In accordance with the present process, a silicon-hydride compound is added to conventional etchants for silicon-containing materials.
Silicon-containing materials include doped or undoped polysilicon, refractory metal silicides including tantalum silicide, titanium silicide, tungsten silicide, molybdenum silicide and the like, as well as polycide stacks of refractory metal silicides over polysilicon.
Suitable gaseous silicon-hydride compounds that can be added to an etch gas include silane (SiH4) and higher silanes, dichlorosilane (SiH2 Cl2), difluorosilane (SiH2 F2) and the like. Other, liquid silicon-containing compounds such as hexamethyldisilazane (HMDS) can be added using a liquid source apparatus.
Although the exact reason for the improved sidewall protection of the present invention is not known, it is believed that the silicon combines with other etchant and product species to form various materials with low enough vapor pressure to condense on the substrate. These reaction products deposit on the sidewalls, protecting them from lateral etching, particularly at the interfaces between the different silicon-containing materials being etched and the dielectric underlayer, preventing the formation of notches. Because these silicon-containing additives are provided to the etch process independently, rather than as an etch by-product, the amount of sidewall passivation can be controlled in the process recipe, facilitating precise control of lateral etching.
During the silicon-hydride material etch process, the silicon-containing lines or other features are formed by etching the silicon-containing material as above using a halogen gas. Various halogen etch gases and etch gas mixtures are well known to one skilled in the art. This etch process produces various silicon species such as SiCl., SiCl2., SiF., SiF2., SiBr. and other silicon-containing compounds, that deposit on the silicon sidewalls and provide protection from lateral etching. However, generally etching is continued after the substrate is reached, during the overetch step, to remove the last of the silicon-containing layer adjacent to the substrate. This overetch step requires high selectivity of the etch between the polysilicon or silicide and the substrate, generally of silicon oxide, so that the substrate is not etched or damaged during the overetch step. During this overetch step, very little silicon oxide is etched, and only a small amount of silicon is still present that is to be removed. Since only a small amount of silicon is still present, the amount of silicon-containing by-product species formed is insufficient to protect the sidewalls, and the etch gas attacks the sidewalls as well as the remaining silicon, causing bowing of the sidewalls and notching at the silicon-silicon oxide (or silicide-silicon) interface.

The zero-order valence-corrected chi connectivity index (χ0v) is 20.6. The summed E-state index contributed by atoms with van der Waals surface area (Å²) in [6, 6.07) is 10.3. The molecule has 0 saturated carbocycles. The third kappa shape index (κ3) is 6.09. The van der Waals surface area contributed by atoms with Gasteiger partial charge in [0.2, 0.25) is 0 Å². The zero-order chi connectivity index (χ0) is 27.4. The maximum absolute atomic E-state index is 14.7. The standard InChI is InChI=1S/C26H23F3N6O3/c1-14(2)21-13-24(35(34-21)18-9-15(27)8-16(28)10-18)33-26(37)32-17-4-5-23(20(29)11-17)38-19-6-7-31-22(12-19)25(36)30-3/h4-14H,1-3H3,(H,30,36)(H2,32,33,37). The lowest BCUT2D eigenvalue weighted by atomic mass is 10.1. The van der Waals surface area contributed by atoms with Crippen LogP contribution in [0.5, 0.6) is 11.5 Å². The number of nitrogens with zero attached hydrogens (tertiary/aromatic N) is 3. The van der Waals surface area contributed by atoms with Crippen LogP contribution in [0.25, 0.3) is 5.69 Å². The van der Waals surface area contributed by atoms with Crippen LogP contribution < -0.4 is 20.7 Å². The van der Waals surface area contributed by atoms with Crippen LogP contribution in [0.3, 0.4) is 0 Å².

A suitable etch reactor for carrying out the present process is shown schematically in FIG. 2. The reactor 30 includes a dome-shaped cover 32 that seals to the bottom of the chamber 34. A coil 36 surrounds the cover 32 and is the source that provides power to the reactor 30. The chamber 34 includes an electrode support 38 and pedestal 40 that supports a wafer 42 to be processed in the chamber 34. Other conventional etch reactors can be substituted and the invention is not limited to any particular type of etch reactor.
Suitable etch conditions for the reactor of FIG. 2 are given below: